3. Constant fundraising
Whether you are writing a grant proposal or pitching your product to a VC firm, you are constantly pan handling for money. Entire PhDs and careers can get stalled when the next round of funding does not come in, and thousands of startup companies go belly up every year when they can’t get the funding they need to get off the ground. I’ve discovered that while I may be good at writing grant proposals and I can pitch almond milk to a dairy farmer, it is not necessarily something I love to do when it directly affects me or my team. I am better at it when I can be at arm’s length, and more of an objective party.
4. Emotional rollercoaster
An experiment can fail, or a grant doesn’t come in. Your product launch may be a disaster or you didn’t land that next round of funding. These are some of the ultimate lows we feel whether in academia or in startup life. They are always countered by the highs of a new discovery, some amazing (very statistically significant) data, and scoring your first X-thousand users for your product. The emotional rollercoaster you are on during a PhD and your early academic career are not very different from riding the startup rollercoaster.
5. You’re both janitor and CEO
You have to get your own coffee, clean your office/workspace, and you definitely do not work 9-5. Sound familiar? If you’re asking PhD students or startup founders, you will get the same answer. You are both CEO and janitor, whether of your company or your research project. I’ve often thought the academic track requires a certain entrepreneurial spirit. You need to drive the research, the funding, and manage your team (when you get one). None of these skills are things we are taught during our PhD, but we are expected to execute them and be good managers once we get into a post doc or tenure track position. There is a golden tip hidden in this last statement for anyone looking to leave academia for an industry job…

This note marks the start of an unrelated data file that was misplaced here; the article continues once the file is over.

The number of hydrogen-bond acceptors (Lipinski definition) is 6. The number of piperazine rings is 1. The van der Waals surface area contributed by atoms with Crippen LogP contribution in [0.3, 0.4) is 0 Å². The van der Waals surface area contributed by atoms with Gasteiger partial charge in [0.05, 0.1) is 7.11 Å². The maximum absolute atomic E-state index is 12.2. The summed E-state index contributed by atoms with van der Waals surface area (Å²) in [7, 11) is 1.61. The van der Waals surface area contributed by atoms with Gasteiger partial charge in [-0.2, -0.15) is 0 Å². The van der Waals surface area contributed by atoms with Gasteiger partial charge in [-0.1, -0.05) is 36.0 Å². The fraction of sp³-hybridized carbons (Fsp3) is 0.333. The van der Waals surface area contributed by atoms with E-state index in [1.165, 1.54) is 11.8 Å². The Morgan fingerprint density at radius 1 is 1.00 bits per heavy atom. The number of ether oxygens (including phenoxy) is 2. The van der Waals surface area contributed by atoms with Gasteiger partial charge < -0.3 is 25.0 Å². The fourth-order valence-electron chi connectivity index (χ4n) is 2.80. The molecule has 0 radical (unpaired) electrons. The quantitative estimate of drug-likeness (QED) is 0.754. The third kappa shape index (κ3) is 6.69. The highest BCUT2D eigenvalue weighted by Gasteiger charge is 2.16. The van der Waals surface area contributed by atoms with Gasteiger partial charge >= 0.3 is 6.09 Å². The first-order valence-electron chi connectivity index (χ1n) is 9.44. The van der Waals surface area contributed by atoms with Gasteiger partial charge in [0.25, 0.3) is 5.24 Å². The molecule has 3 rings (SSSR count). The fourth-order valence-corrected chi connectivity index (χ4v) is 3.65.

None of these things we are taught during our PhD…but we are expected to acquire good management skills.
Think about that for a second. If there is any transferable skill you can communicate to a potential employer, this is one for sure (provided you did learn this of course). Chances are, you’ve had to write grant proposals, defend your research project (this is not unlike pitching a product/service/company/idea), and manage resources (other students, physical lab resources) and projects, and think critically about your work.
The good news is that while so many PhD students and academics who want to leave academia for the private sector are worried about being able to do so, we are in fact trained in a diverse set of skills that are highly desirable. That’s the good news… the trick then is how you communicate having these skills when making your career move.
I can absolutely identify with the emotional highs and lows. Did you ever get into such a low that you wanted to quit, and if yes how did you handle it?
I think that everyone who has undertaken a PhD gets to a certain point where quitting runs through their head. It certainly did for me. However, it was never really an option I seriously considered. I just objectively looked at how far I had already come, how I could turn things around to still finish my PhD, and gave myself a good pep talk. Leaving a PhD may be the right choice for some people, but for me it wasn’t the right choice. It’s a complex issue but definitely a decision that has to be made carefully (with guidance if possible) and not based just on emotion. Hope that helps!
Sad to see the fundraising never comes to an end. It’s the part I dislike the most about academia.
That really depends… a startup can also grow well and be bootstrapped. If you work in industry (not a non-profit) then you are on a salary that doesn’t require any fundraising or grant applications. Even if you do work for a non-profit, you may not be doing any of the fundraising yourself, depending on your role. In contrast in academia there are precious few scenarios where you are not expected to raise grant money.
Another great article Christine!
For the next twelve months, MCI (http://mci-neuroscience.com/) will be running a blog article writing competition aimed at PhD students and Post Docs who have a particular interest in technology and techniques in the neurophysiology lab. We’ll have monthly and annual prizes up for grabs, plus the opportunity to get wider exposure for your writing, if you’d like to find out more please follow the link http://mci-neuroscience.com/phd-post-doc-competition/
Thanks Sophie! Hopefully lots of people will enter the competition! It looks pretty exciting 🙂